Glenoid labrum

The glenoid labrum (glenoid ligament) is a fibrocartilaginous structure (not a fibrocartilage as previously thought) rim attached around the margin of the glenoid cavity in the shoulder blade. The shoulder joint is considered a ball and socket joint. However, in bony terms the 'socket' (the glenoid fossa of the scapula) is quite shallow and small, covering at most only a third of the 'ball' (the head of the humerus). The socket is deepened by the glenoid labrum, stabilizing the shoulder joint.[1][2]

Glenoidal labrum
Lateral view of the shoulder showing the glenoid labrum (marked "glenoid lig.")
Latinlabrum glenoidale
Anatomical terminology

The labrum is triangular in section; the base is fixed to the circumference of the cavity, while the free edge is thin and sharp.

It is continuous above with the tendon of the long head of the biceps brachii, which gives off two fascicles to blend with the fibrous tissue of the labrum.


Glenoid labrum. Schematic drawing of the transverse section. Morphologic variants of the glenoid labrum with relative distribution in percentage for the anterior labrum. a: 50%. Triangular with line of increased signal intensity along the hyalin articular cartilage. b: 20%. Rounded. c: 7%. Comma-shaped flattened. d: 3%. Absent. e: 15%. Cleaved. f: 8%. Notched. g: Central increase in signal intensity. h: Linear increase in signal intensity. The posterior labrum generally exhibits a triangular or rounded form.

Clinical significanceEdit


Tearing of the labrum can occur from either acute trauma or repetitive shoulder motion such as in the sports of swimming, baseball and football. Acute trauma may be from dislocation of the shoulder, direct blows to the shoulder, and other accidents of the sort. Tears are classified as either superior or inferior in regards to where the tear is in the glenoid cavity. A SLAP lesion (superior labrum, anterior to posterior) is a tear where the glenoid labrum meets the tendon of the long head of the biceps muscle. Symptoms include increased pain with overhead activity, popping or grinding, loss of strength, and trouble localizing a specific point of pain.[3] Because a SLAP lesion involves the biceps, pain and weakness may also be felt when performing elbow flexion with resistance.


Clinicians can use any combination of the following manual tests to assist in determining if a labral tear has occurred; Jobe Relocation, O'Brien, Anterior Apprehension, Bicipital Groove Tenderness, Crank, Speed, and Yergason tests. As a general rule, abnormal pain experienced during any of these tests will indicate a positive result, or a tear of the glenoid labrum. All of the tests take advantage of the fact that the labrum meets the tendon of the long head of the biceps muscle, and thus will normally produce pain in the region if a tear is present. Additionally, clinicians may order an MRI (Magnetic Resonance Imaging) or CT (Computed Tomography) scan to be conducted utilizing contrast injections to highlight where tears may be present. However, due to inherent variability between humans, manual tests, when possible, are more accurate in determining the presence of a labral tear.[4]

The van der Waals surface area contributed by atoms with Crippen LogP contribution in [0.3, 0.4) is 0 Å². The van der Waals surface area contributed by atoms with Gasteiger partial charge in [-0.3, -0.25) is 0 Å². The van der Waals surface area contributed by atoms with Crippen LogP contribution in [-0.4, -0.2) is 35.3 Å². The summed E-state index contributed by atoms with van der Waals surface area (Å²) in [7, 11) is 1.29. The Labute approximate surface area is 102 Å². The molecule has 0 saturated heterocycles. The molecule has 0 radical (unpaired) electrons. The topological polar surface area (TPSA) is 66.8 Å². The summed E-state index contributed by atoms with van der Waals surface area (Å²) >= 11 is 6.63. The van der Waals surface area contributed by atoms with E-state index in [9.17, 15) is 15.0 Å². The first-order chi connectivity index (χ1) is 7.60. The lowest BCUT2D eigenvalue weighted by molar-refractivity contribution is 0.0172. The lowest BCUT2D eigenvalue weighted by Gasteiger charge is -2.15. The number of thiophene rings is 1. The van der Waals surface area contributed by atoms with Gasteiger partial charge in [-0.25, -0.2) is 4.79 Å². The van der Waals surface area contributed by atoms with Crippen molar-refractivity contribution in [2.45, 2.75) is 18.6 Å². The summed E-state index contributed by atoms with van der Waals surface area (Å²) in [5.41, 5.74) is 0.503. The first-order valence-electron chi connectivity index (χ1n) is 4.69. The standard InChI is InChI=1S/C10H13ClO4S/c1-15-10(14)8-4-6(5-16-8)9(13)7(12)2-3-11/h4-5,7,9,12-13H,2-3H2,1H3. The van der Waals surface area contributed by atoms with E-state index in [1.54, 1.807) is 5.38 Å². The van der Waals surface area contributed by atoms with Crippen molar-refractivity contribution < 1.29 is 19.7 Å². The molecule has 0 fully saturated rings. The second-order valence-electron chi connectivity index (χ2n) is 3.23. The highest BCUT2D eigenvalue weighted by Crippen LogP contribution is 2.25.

Detachment of the glenoid labrum often requires surgery to reattach it to the glenoid fossa.[5] Arthroscopic surgical techniques can also be used for more minor detachments.[5]

See alsoEdit


This article incorporates text in the public domain from page 319 of the 20th edition of Gray's Anatomy (1918)

  1. ^ Carter, Kevin.; Mudigonda, Sanjay. (1 January 2009), Weissman, Barbara N. (ed.), "Chapter 5 - Arthrography and Injection Procedures", Imaging of Arthritis and Metabolic Bone Disease, Philadelphia: W.B. Saunders, pp. 60–80, doi:10.1016/b978-0-323-04177-5.00005-7, ISBN 978-0-323-04177-5, retrieved 25 October 2020
  2. ^ Lodha, Sameer; Mazloom, Sean; Resler, Amy G.; Frank, Rachel M.; Ghodadra, Neil S.; Romeo, Anthony A.; Kim, Jonathan Yong; Jadgchew, R. Jason; Provencher, Matthew T. (1 January 2018), Giangarra, Charles E.; Manske, Robert C. (eds.), "24 - Shoulder Instability Treatment and Rehabilitation", Clinical Orthopaedic Rehabilitation: a Team Approach (Fourth Edition), Philadelphia: Content Repository Only!, pp. 130–157.e1, ISBN 978-0-323-39370-6, retrieved 25 October 2020
  3. ^ Romeyn, Richard; Manske, Robert C. (1 January 2018), Giangarra, Charles E.; Manske, Robert C. (eds.), "21 - Importance of the History in the Diagnosis of Shoulder Pathology", Clinical Orthopaedic Rehabilitation: a Team Approach (Fourth Edition), Philadelphia: Content Repository Only!, pp. 100–109.e1, ISBN 978-0-323-39370-6, retrieved 25 October 2020
  4. ^ Guanche, C. "Clinical Testing for Tears of the Glenoid Labrum" (PDF). Retrieved 28 November 2016.
  5. ^ a b Watling, J. P.; Brabston, E. W.; Padaki, A. S.; Ahmad, C. S. (1 January 2015), Greiwe, R. Michael (ed.), "1 - Anterior instability: Shoulder dislocations, instability, and the labrum", Shoulder and Elbow Trauma and its Complications, Woodhead Publishing Series in Biomaterials, Woodhead Publishing, pp. 3–22, doi:10.1016/b978-1-78242-449-9.00001-7, ISBN 978-1-78242-449-9, retrieved 25 October 2020

External linksEdit